Mordechai Silverstein

Bringing out the Inner Yosef

Yaakov’s life was filled with tragedy and insecurity. His faith was tested and stretched to its limits. When his sons returned from Egypt with news that Yaakov’s long-mourned son, Yosef, was not only still alive but had been appointed by Pharoah to rule over Egypt during the long years of famine; this news tested his very sense of reality. Yaakov acceded with reticence to Yosef’s request to descend with his family to Egypt, but he still needed God’s reassurance that this departure from Eretz Canaan was part of the divine plan. Before his departure, Yaakov offered up a sacrifice to God in Beersheva, and there, God granted him the desired affirmation:

I Myself (God) will go down with you to Egypt and I Myself will surely also bring you up (a’alekha gam alo) as well. And Yosef shall lay his hands upon your eyes (yashit yadav al einekha). (Genesis 46:4)

With these words, God promised Yosef that He would be with him even when he departed the Promised Land and guaranteed him that, in the future, He would return him back home.

The meaning of the second promise, however, is less clear. What was Yosef’s role in this promise?

On this question, the medieval commentators are divided. While most modern commentators follow the interpretation of Rav Saadya Gaon (Rabbi Avraham Ibn Ezra, Hizkuni), who held that God promised Yaakov that Yosef would be with his father when he died to close his eyes as was the custom at the time.

Rashbam, Rashi’s grandson, who is normally considered a pshat or plain meaning interpreter, veers somewhat from this course on this question: “[Yosef] will put his hands to your matters (inyanekha) and your needs, he will try to do them…” (See also Bechor Shor, Radak, Sforno.)

Rabbi Yitzhak, an Eretz Yisraeli sages from the period of the Talmud, gives Yosef an even more significant role. He read the verse from the Torah as a conditional sentence:

Rabbi Haggai in the name of Rabbi Yitzhak said: [God’s providential care for Yaakov would only be realized only] on account of Yosef’s laying his hands on Yaakov’s eyes, [namely, taking care of Yaakov’s affairs]. (Adapted from Bereishit Rabbah 94:6, Theodore-Albeck ed. p. 1177)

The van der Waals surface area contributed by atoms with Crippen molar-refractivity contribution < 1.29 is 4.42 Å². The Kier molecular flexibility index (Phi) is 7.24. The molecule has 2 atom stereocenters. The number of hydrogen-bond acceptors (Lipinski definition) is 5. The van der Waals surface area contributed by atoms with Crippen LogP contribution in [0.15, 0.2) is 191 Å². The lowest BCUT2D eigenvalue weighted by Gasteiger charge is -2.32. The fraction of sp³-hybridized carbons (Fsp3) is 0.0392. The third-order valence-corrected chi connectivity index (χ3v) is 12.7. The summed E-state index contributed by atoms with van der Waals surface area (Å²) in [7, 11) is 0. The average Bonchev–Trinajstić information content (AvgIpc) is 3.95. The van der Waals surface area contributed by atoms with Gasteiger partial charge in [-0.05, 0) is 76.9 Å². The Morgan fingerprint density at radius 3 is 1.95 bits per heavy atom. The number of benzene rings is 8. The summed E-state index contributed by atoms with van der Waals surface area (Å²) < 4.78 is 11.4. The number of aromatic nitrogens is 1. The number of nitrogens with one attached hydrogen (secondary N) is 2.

In true Hasidic fashion, Rabbi Yehuda Aryeh Lieb Alter, second Gerer Rebbe, finds an eternal religious message in this rabbinic midrash:

It is a promise for the generations that ‘on account of Yosef’s laying hands on Yaakov’s eyes’, every trouble faced by a Jew (literally: ‘ish Yisrael – every person of Yisrael – the other name for Yaakov) will only for the good and will ultimately become an advantage, for it is written: ‘also bring you up’ – more than when you went down. On account of ‘Yosef shall lay his hands… – the meaning of “einkha – [literally], your eyes” is “perspective” – that one needs to take care that one should not be overcome by one’s [negative] sense or perspective without taking notice of the awe [inspiration] of God to remember that everything small or large comes from the life force of God blessed be He.  And if one clings to the divine point (spark) – the source of life, one’s troubles will turn to good.” (adapted from Sfat Emet Vayigash 5632, Or Etzion ed. pp. 375-6)

For the Sfat Emet, Yosef’s role in Yaakov’s life is a constant reminder to each of us to keep in mind that our perspective on life is important. We need to know that God is always with us and will enable us to turn our situations around and ultimately make them good.

About the Author
Mordechai Silverstein is a teacher of Torah who has lived in Jerusalem for over 30 years. He specializes in helping people build personalized Torah study programs.
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